ROME – As the Catholic Church and governments around the world explore different solutions to the the COVID-19 pandemic and its fallout, one Vatican official has said the Church’s priority will be assisting those hurt by rising poverty and unemployment.
And, pointedly, he added, that’s not socialism, it’s Church teaching.
Father Augusto Zampini noted that in the Church’s advocacy for the poor, “some people accuse us of being socialists.”
“Our answer is, hold on a minute: ‘So, some companies are asking for help, and that’s not socialism, but if poor people or informal workers need help, that’s socialism?’” he said, insisting, “This is not about ideology. This is not about socialism or capitalism.”
“All the structures of society are being challenged at the moment. What we are trying to implement is the preferential option for the poor. That’s one of the basic principles, and it is an ethical imperative according to Laudato Si,” Zampini said, who serves as an adjunct secretary in the Vatican’s Dicastery for Promoting Integral Human Development.
While all proposals have complications, including providing a universal basic income, “we need to do something,” he said. “We cannot remain indifferent, and these people cannot be invisible for society.”
Speaking to journalists at during a May 16 press conference titled, “COVID-19, Food Crisis and Integral Ecology: The Action of the Church,” which offered journalists an update on the activities of the Vatican’s coronavirus taskforce, Zampini noted that currently, “Millions of people are losing their jobs.”
Some people’s needs are covered by the market, he said, and others receive unemployment insurance from the state, “but what happens to those millions of people who aren’t covered by either the market or the state, but we’re forcing them to stay at home?”
Many people are caught between a rock and a hard place, he said, recalling a conversation with one employee who said that if he stayed home without working, his family risked dying of hunger, but going out meant he could also be infected or that he could infect someone else.
For people caught in this situation, “We cannot force them to stay at home…without any support,” Zampini said, and echoed Pope Francis’s call for a universal basic income.
“It has its pros and cons, but if you weigh these pros and cons today, there’s no doubt we should do something, at least if we want to promote health for everyone,” he said. “We need to sustain those who are doing something for society such as staying home.”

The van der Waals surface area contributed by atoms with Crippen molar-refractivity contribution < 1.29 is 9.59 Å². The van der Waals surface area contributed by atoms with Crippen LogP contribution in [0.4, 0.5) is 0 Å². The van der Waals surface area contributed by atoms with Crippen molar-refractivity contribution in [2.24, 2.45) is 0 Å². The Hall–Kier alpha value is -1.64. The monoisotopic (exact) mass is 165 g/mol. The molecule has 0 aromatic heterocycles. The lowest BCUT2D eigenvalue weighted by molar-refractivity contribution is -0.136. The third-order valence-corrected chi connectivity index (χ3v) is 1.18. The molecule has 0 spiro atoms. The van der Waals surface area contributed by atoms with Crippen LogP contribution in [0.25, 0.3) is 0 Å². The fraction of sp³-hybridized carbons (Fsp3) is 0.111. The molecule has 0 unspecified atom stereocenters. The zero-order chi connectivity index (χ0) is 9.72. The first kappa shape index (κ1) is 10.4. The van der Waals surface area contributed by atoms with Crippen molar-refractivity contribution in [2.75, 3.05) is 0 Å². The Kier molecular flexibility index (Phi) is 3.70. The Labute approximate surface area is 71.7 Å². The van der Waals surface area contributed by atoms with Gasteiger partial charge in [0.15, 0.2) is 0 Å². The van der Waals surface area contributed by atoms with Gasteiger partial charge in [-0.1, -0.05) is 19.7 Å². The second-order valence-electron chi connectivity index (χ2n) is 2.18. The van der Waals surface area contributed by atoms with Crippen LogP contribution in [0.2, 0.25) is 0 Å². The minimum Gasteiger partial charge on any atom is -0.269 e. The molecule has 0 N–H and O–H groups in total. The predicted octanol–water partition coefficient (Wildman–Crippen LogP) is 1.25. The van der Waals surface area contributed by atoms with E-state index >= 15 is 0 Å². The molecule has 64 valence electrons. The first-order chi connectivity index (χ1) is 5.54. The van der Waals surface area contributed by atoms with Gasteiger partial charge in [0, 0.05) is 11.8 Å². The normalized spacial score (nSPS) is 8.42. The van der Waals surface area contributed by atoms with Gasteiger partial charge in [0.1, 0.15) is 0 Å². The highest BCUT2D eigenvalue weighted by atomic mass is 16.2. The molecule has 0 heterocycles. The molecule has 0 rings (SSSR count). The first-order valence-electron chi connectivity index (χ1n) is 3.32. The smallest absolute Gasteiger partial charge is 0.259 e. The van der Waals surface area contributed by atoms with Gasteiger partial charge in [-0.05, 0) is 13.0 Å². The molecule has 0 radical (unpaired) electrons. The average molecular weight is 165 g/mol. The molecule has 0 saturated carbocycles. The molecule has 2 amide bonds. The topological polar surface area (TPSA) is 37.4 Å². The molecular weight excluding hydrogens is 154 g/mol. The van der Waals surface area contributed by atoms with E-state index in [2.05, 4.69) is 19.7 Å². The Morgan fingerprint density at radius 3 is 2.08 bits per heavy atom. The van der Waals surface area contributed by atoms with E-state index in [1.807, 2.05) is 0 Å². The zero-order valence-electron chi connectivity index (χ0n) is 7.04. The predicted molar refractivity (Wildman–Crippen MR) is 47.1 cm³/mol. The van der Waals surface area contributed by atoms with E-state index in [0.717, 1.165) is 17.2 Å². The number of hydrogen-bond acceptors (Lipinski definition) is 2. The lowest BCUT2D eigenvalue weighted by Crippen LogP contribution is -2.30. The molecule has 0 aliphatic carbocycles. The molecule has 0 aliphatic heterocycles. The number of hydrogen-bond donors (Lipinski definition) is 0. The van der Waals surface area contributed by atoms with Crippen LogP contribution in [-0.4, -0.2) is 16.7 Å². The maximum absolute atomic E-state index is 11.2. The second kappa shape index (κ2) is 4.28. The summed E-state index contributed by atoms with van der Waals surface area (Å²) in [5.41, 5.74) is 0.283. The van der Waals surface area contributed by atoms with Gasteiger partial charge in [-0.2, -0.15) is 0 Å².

Announced April 15, the Vatican’s coronavirus taskforce is charged with handling the challenges resulting from the COVID-19 coronavirus pandemic. It is led by the Vatican’s development department, headed by Ghanaian Cardinal Peter Turkson, and is divided into five working groups tasked with facing different aspects of the coronavirus fallout, including unemployment and research.
The commission is also coordinating with different organizations and Vatican offices, including Caritas Internationalis, the papal almoner’s office, the Congregation for the Evangelization of Peoples, the Vatican pharmacy, the Pontifical Academy for Life, the Pontifical Academy of Sciences and the Pontifical Academy of Social Sciences, as well as local churches.
Formally called the “Vatican Covid-19 Commission,” the taskforce is expected to last for at least a year, but its mandate could be extended if need be.
Speaking to journalists, Cardinal Peter Turkson of Ghana, head of the Integral Human Development office, noted the press conference coincided with the 5-year anniversary of Pope Francis’s environmental encyclical, Laudato Si, which, despite being published in June 2015, was dated May 24 of that year on the feast of Pentecost.
Core themes the document highlights are the “cry of creation” and the “cry of the poor,” he said, noting that pre- COVID-19, the Church’s focus was largely on creation, targeting issues such as climate change. However, with the breakout of the pandemic, “little by little, attention was turned to people in vulnerability.”
The virus is forcing focus to shift to the different types of poverty in society, he said, noting that those most at-risk from the virus are “ethnic minorities and the poor,” because, among other things, they often lack health insurance and tend to have low immunity levels due to malnutrition.
As a Church, Turkson said, “We listen to the cry of creation and the cry of the poor.”
Zampini noted that as part of the coronavirus aftermath, the world is facing a severe food shortage, which in turn could cause more violent conflicts to arise due to insecurity, creating an even larger class of those living in poverty.
“The value of society is determined by how it treats its most vulnerable members,” he said, insisting that COVID-19 is, “an opportunity to change, both in production and consumption patterns and in private and public actions.”
Aloysius John, secretary general of Caritas International, highlighted the various initiatives the organization is leading on behalf of the poor and needy, saying the coronavirus crisis has “brought to evidence too strongly what Laudato Si has been emphasizing,” in terms of current flaws in global economic systems.
“Unfortunately, there are hundreds of thousands more who need our help,” in addition to the millions they are already assisting, he said, and reiterated Caritas’s plea to remove economic sanctions in troubled countries such as Iran, Lebanon, Syria, Libya and Venezuela, “so that aid to the affected population can be guaranteed.”
He also called for debt cancellation for poor countries, or at least the cancellation of interest on debt payments, and that international aid to countries most in need “and not diverted to other purposes.”
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